As for Professor Pilling’s apparent suggestion that “pre-pregnant” women (so any woman who is capable of conceiving, and therefore presumably including pubescent girls) might be refused access to SSRIs, it’s ludicrous. Would a doctor refuse a diabetic woman her medication? Or an epileptic woman? Both of these conditions often require medications that can be risky for a foetus yet I doubt that many doctors would recommend their patients stop taking them merely because they might conceive a child.

What are your thoughts?

A school facilitated a pupil’s self-harm; why part of me wishes mine had done the same.

It was reported by various media outlets today that a pupil at a school in Surrey was permitted to self-harm under the supervision of staff. The child’s gender varies depending which account you read and his/her age has not been made public. The school in question provides specialist education for young people up to the age of 19 who have Asperger’s, higher functioning autism or an associated diagnosis.

This story resonated with me. I began self-harming very young, at the age of 7. I started by scraping a My Little Pony or Barbie hairbrush across the skin of my forearms until it bled. By the age of 10 or so I was using one of my dad’s disposable razors; by the time I started university I was using kitchen knives. I went to great lengths to hide what I was doing – I felt ashamed of it and didn’t want anyone else to know. At the same time I was desperate for someone to notice so that I could come clean, own up and get help.

The first time I ever told anyone about my self-harming was when I was seeing a bereavement counsellor at the age of 19. After a few sessions I hesitatingly confessed the shameful secret that I had hidden for so long. His response wasn’t what I expected – almost jovially he said “Oh don’t worry, if it helps it’s a good thing”. I was stunned and horrified by his response, and never went back.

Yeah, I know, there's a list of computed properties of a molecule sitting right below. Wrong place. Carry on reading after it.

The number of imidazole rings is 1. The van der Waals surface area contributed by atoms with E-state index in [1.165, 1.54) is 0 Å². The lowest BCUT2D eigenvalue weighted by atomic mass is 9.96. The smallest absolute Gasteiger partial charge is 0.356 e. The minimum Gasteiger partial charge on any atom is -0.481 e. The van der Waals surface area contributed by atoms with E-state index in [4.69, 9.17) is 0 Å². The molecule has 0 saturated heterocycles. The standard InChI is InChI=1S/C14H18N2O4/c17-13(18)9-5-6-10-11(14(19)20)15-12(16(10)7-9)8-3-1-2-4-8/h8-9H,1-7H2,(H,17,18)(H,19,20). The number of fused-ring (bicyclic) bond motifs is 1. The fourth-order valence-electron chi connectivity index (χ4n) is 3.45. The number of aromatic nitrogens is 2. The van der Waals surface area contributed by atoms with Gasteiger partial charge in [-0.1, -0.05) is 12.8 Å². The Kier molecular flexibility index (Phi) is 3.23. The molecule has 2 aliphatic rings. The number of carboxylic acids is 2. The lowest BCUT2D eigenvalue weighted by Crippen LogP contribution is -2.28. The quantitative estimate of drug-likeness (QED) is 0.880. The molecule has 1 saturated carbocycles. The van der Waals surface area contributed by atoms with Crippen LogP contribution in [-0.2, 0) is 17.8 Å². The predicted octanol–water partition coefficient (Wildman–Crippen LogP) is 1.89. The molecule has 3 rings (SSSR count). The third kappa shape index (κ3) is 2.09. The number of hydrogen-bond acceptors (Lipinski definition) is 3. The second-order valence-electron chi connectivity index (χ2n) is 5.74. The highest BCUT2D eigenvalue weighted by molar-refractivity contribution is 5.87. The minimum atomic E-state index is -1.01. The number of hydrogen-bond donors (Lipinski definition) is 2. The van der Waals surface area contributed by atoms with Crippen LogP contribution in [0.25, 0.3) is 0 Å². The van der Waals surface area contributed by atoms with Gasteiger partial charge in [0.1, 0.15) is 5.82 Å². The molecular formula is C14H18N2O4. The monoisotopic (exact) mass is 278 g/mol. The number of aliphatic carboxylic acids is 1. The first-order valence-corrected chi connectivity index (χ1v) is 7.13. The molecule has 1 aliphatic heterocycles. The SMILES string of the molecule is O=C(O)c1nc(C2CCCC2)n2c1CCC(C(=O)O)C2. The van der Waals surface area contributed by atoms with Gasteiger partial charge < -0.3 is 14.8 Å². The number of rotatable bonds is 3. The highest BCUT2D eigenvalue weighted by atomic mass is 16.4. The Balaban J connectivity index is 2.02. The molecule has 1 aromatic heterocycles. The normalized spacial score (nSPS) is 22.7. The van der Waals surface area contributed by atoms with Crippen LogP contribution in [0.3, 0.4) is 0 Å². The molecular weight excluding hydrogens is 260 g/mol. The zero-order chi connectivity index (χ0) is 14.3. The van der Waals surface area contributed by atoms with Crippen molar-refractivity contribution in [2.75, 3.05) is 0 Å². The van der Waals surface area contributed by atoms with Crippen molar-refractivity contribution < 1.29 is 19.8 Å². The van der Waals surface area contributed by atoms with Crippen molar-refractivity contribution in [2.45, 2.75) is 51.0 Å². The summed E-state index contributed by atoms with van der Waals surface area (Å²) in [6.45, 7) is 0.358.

Looking at it now from a more mature perspective I can see what he was trying to tell me. Self-harm is a coping mechanism. It’s a pretty rubbish one admittedly, and definitely not healthy, but it helps the individual to cope with or process feelings and situations that would otherwise be utterly overwhelming. Many self-harmers find that when their families discover their secret they remove anything with a sharp edge in an attempt to stop the harm. However well-intentioned this is it often does more harm than good; the self-harmer has no outlet for their feelings and may turn to far worse coping mechanisms in order to regain control.

Because at its most basic level self-harm is usually about control. When you are feeling overwhelmed, panicky, as though you are suffocating, self-harm is a way to focus and regain self-control. Having this coping mechanism taken away can be devastating and can sometimes cause a downward spiral leading to suicidal thoughts.

I suspect that this is what was uppermost in the minds of the headteacher and principal of Unsted Park school when they implemented their support scheme for the pupil in question. Apparently staff were told to give the pupil (who may be a boarder) access to sterile razor blades and accompany them to the bathroom, checking they were ok every couple of minutes. The wounds would then be cleaned and dressed.

Obviously this isn’t an ideal solution and teaching staff should not have to bear that sort of responsibility. But as far as I can see once the school became aware of what the pupil was doing they only really had 2 options; to try to put a stop to it and risk the pupil spiralling downwards or to make sure it was done as safely as possible while finding a better way to support and help the pupil.

By the time this policy had been in place a few days several staff had complained. The school, its headteacher and principal are now under investigation. There has been no mention of whether the pupil is getting more appropriate support, or indeed any support at all. I hope they are.

When I was young the thought of someone finding out about my self-harming both terrified and tantalised me. The thought of being escorted to the bathroom by a teacher so that I could cut myself would have been horrifying and humiliating, I didn’t want anyone to find out what I did. And yet if someone had told me that they knew I would probably have clung to them, sobbing with relief and begging them to help me stop.

There are no villains here, no wicked teachers encouraging children to mutilate themselves. There are only staff who, I believe, were doing their best to cope with an extremely difficult situation and fulfil their duty of care towards a pupil. Whether the policy in question was the best course of action is debatable. But a young person was supported and cared for and that’s the most important thing.

I wonder. If my school had been this aware and responsive would I still be a self-harmer 25 years after I first began?